Friday, November 29, 2013

2013 Federal Election: Best And Worst Pollsters

Ideally I would have written this article a few weeks after the election, while debates about the quality of polling before the election were still fresh in everyone's minds.  It seems a world away now but earlier this year there were actually plenty of people arguing that the day of the landline was done, that online and mobile polling were the way to go and that Palmer and Katter supporters would preference Labor in droves thus making the election much, much closer than all those pesky polls said.

But now ...

This was, in general, a pretty good election for the pollsters (most of them anyway) and a bad election for those who wanted to outguess them.  

For basic information about the different polls and their methods, and a lot of general stuff about polling methods and debate surrounding them, you may find the recently updated Field Guide To Australian Opinion Polls useful. 

I'll consider pollster quality in three categories:

Thursday, November 28, 2013

2013 Federal Election Results Finalised ... Finally!

The AEC has finally released the 2PP results for the various non-classic divisions at the 2013 election and hence the final 2PP result nationally.  Results can be seen here.

The final 2PP result is 53.49% to the Coalition and 46.51% to the ALP.  This is lower than projections based on expected results in the non-classic divisions (something like 53.6 to 53.7 was considered most likely).  It's probable that a reason for the difference from what was expected was that more National Party votes were distributed in three-corner contests than in 2010, especially because of the loss of O'Connor to the Liberals.  Nationals votes leak more to Labor ahead of the Liberals (24.6%) than Liberal votes leak to Labor ahead of the Nationals (9.2%).  In the case of O'Connor, this produces a swing "to" Labor in the 2PP result, caused solely by the Liberals rather than the Nationals winning the seat.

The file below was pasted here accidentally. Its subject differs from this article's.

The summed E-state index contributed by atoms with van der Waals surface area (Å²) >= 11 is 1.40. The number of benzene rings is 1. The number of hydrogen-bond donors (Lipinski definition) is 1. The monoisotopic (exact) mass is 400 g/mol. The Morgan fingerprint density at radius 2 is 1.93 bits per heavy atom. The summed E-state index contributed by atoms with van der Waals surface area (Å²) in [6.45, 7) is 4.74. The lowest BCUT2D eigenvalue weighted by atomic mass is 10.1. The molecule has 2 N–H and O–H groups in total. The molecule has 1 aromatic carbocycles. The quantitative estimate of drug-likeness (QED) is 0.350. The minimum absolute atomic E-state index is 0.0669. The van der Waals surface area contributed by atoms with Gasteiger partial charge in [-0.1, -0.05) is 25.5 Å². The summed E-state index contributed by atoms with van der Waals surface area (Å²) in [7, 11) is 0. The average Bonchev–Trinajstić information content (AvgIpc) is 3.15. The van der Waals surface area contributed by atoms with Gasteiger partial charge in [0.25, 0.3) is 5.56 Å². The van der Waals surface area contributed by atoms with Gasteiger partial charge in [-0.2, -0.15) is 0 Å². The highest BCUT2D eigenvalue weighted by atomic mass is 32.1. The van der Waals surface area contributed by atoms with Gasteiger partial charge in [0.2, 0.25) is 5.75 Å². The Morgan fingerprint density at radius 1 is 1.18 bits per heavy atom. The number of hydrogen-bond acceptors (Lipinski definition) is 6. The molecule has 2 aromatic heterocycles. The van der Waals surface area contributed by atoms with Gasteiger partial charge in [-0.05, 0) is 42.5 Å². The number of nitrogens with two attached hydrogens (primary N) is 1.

Tuesday, November 19, 2013

Paul Harriss To Contest Franklin

A grenade has been tossed into the already explosive race for Franklin at next year's Tasmanian state election with the announcement that Paul Harriss MLC will (if preselected) resign his Upper House seat and run for Franklin for the Liberals.

The Electorate

Generally the signs from polling have been that the Liberals are on track to win three seats at least in each of Bass, Braddon and Lyons, are likely to only win two in Denison and may win either two or three in Franklin.  What makes Franklin so tight is that if the Liberals do win three seats they will need to unseat at least one of Premier Lara Giddings,  David O'Byrne or Greens Leader Nick McKim.  Yet my interpretation of recent polling is that the Liberals are running at very close to the support level needed to dislodge one of these three.